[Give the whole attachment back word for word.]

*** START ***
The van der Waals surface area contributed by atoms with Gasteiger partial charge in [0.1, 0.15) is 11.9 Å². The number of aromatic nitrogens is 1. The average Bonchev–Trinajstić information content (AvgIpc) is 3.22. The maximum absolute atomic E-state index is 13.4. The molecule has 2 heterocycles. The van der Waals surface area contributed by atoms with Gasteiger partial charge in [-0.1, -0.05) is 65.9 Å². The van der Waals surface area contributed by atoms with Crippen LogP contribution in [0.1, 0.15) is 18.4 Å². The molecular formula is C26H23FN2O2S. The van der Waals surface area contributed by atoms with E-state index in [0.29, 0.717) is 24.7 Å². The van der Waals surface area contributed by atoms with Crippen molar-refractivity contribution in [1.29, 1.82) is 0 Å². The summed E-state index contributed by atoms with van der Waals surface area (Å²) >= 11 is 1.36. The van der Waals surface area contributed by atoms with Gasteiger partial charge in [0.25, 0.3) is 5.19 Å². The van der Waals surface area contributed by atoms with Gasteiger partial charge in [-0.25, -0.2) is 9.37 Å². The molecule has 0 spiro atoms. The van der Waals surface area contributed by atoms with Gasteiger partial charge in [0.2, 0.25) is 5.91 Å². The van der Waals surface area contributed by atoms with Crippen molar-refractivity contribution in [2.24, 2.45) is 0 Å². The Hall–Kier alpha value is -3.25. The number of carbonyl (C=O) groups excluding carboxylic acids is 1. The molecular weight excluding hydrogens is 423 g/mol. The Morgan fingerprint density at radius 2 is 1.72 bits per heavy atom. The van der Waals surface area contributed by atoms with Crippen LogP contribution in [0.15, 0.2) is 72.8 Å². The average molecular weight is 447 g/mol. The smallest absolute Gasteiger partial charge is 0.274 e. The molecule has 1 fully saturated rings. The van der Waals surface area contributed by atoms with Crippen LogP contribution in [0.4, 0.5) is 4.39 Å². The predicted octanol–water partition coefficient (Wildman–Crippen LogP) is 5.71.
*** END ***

The van der Waals surface area contributed by atoms with Gasteiger partial charge in [0.1, 0.15) is 11.9 Å². The number of aromatic nitrogens is 1. The average Bonchev–Trinajstić information content (AvgIpc) is 3.22. The maximum absolute atomic E-state index is 13.4. The molecule has 2 heterocycles. The van der Waals surface area contributed by atoms with Gasteiger partial charge in [-0.1, -0.05) is 65.9 Å². The van der Waals surface area contributed by atoms with Crippen LogP contribution in [0.1, 0.15) is 18.4 Å². The molecular formula is C26H23FN2O2S. The van der Waals surface area contributed by atoms with E-state index in [0.29, 0.717) is 24.7 Å². The van der Waals surface area contributed by atoms with Crippen molar-refractivity contribution in [1.29, 1.82) is 0 Å². The summed E-state index contributed by atoms with van der Waals surface area (Å²) >= 11 is 1.36. The van der Waals surface area contributed by atoms with Gasteiger partial charge in [0.25, 0.3) is 5.19 Å². The van der Waals surface area contributed by atoms with Gasteiger partial charge in [-0.25, -0.2) is 9.37 Å². The molecule has 0 spiro atoms. The van der Waals surface area contributed by atoms with Gasteiger partial charge in [0.2, 0.25) is 5.91 Å². The van der Waals surface area contributed by atoms with Crippen molar-refractivity contribution in [2.24, 2.45) is 0 Å². The Hall–Kier alpha value is -3.25. The number of carbonyl (C=O) groups excluding carboxylic acids is 1. The molecular weight excluding hydrogens is 423 g/mol. The Morgan fingerprint density at radius 2 is 1.72 bits per heavy atom. The van der Waals surface area contributed by atoms with Crippen LogP contribution in [0.15, 0.2) is 72.8 Å². The average molecular weight is 447 g/mol. The smallest absolute Gasteiger partial charge is 0.274 e. The molecule has 1 fully saturated rings. The van der Waals surface area contributed by atoms with Crippen LogP contribution in [0.4, 0.5) is 4.39 Å². The predicted octanol–water partition coefficient (Wildman–Crippen LogP) is 5.71.